In the United States, the day is associated with chocolates and flowers. Millions of dollars are spent on gifts to your loved ones such as chocolates, roses and candy. We go out on dates, and celebrate through parties.
In China, they celebrate Double Seventh Festival or Young Girls’ Festival.
There’s a legend involving an orphan and the Emperor’s lovely youngest daughter. Once upon a time, the orphan Niu Lang lived with his siblings. He owned an old Ox that he cared for by himself.
Supposedly the Ox was actually an immortal who was cast down to Earth from Heaven for a punishment. One day the Ox said to Niu Lang, “I like you. If you wish to get married then go to the river.”
As he arrived, he noticed the seven heavenly daughters of the Emperor that were on Earth to take a bath. Niu Lang was entranced by the youngest daughter’s beauty, Zhi Nu. He stole her fairy clothes, so she could not travel back to the Heavens with her sisters. He promised he would return the clothes for her hand in marriage.
Zhi Nu agreed and they lived happily for several years and had two children. Eventually the Ox informed that his last day is near, and told the happily married man to keep his hide. The Emperor starts to miss his daughter, and sent the grandmother to retrieve her from Earth. The grandmother succeeded, but as the seventh princess was going up he flew with his wife’s fairy clothes and carried his two children with him. To keep them from meeting; the grandmother created the milky way to keep them separated.
Every year on the seventh day of the seventh lunar month; it is believed that magpies form a path with their wings to let them meet on that one day. With that being said, their celebrations kind of are based on that myth. Zhi Nu was always at the Vega star, while Niu Lang with his two children were at the Altair star. Singles and Lovers visit the Temple of Matchmaker to pray for love, happiness, and their possible marriage. The festival is also known as the Daughter’s Festival. “Chinese girls always wished to learn a good handcrafting skill like the weaving maid.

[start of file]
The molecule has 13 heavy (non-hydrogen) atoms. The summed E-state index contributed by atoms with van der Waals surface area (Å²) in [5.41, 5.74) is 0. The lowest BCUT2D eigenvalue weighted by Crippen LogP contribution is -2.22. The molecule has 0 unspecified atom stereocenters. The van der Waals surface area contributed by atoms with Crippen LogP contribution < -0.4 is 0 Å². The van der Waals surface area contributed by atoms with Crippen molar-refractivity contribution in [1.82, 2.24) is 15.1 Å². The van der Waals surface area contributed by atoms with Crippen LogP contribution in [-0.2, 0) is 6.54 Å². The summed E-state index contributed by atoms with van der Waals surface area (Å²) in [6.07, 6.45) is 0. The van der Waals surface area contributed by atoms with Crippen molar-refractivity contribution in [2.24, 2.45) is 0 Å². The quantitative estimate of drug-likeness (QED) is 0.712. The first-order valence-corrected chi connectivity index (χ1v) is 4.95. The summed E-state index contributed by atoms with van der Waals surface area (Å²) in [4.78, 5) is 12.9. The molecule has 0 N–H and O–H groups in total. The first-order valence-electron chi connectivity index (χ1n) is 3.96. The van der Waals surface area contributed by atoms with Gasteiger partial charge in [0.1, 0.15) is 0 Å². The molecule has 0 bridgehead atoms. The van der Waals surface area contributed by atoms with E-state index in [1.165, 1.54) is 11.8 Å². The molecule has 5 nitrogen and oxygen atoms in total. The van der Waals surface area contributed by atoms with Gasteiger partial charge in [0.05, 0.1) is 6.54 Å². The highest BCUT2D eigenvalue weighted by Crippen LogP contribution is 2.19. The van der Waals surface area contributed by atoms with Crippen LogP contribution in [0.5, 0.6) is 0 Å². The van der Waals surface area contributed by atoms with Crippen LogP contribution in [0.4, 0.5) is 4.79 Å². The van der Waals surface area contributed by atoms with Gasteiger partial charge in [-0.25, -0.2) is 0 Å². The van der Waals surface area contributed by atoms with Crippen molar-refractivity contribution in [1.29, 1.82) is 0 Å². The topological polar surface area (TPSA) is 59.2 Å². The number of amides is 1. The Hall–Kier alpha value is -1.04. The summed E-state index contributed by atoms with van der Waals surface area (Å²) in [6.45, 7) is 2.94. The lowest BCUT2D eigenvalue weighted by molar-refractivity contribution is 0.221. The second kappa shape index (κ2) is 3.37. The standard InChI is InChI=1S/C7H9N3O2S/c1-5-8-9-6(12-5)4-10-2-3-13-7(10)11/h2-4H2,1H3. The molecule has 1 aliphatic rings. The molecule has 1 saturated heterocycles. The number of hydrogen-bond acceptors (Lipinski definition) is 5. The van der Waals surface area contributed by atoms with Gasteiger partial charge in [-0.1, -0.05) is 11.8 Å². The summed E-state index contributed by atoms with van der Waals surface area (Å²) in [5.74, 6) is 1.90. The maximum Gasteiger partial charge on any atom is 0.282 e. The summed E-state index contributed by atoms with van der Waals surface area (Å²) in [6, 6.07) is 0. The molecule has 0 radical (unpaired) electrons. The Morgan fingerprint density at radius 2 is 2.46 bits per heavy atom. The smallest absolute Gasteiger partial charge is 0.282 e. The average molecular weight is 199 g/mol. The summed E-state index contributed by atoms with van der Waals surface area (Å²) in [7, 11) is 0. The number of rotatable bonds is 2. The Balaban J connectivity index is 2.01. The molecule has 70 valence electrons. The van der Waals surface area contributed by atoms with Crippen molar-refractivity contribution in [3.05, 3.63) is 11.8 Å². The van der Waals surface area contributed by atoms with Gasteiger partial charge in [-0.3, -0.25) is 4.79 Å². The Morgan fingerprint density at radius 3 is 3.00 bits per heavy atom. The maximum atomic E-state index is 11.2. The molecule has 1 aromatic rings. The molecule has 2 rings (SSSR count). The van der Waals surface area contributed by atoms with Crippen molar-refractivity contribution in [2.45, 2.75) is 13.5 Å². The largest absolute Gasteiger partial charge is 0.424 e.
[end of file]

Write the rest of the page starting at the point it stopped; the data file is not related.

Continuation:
On the night of the Chinese Valentine’s Day, unmarried girls offer prayers to the Weaving Maid star and seek blessings to become smarter. When the star Vega is high up in the sky, girls perform a test by putting a needle on the water surface. If the needle doesn’t sink, it’s a sign of girl’s maturity and smartness indicating she is eligible to find a husband. Girl who passes the test may ask for any one wish,” according to Stvalentinesday.org.
They may also celebrate by decorating a bull’s horn to protect from catastrophe. This year it falls on August 2.
In Germany celebrations include gifts, chocolates and pigs. They believe that pigs symbolize luck and lust.
France also gives gifts to loved ones. “There’s a little village called St. Valentin, in Indre, in the central Val de Loire Region which makes the most of the February event, celebrating with an annual festival taking place from February 12th to 14th,” gofrance.about.com says.
El Salvador and Dominican Republic play games with friends and families. El Salvador play the game “Amigo Secreto.” The Dominican Republic play “Angelito.” They rip paper into pieces and write another name whether its a boy or girl. Then everybody participating give their “angelito” a gift.
Japan dedicates two days for love. On February 14 females give chocolates to males. March 14 its switched, but the males give jewelry and chocolates.
People in Denmark tend to trade love letters that are meant to be comical and not so much serious. The sender will often write a rhyme for their beloved, and they sign their name with dots. If the lover guesses the name correctly, then they get an egg on Easter. These cards are known as “Gaekkebrev.” They also send white flowers called “Snowdrops” to their loved ones.
Even though most places around the world celebrate with gifts; there are still some interesting traditions going on.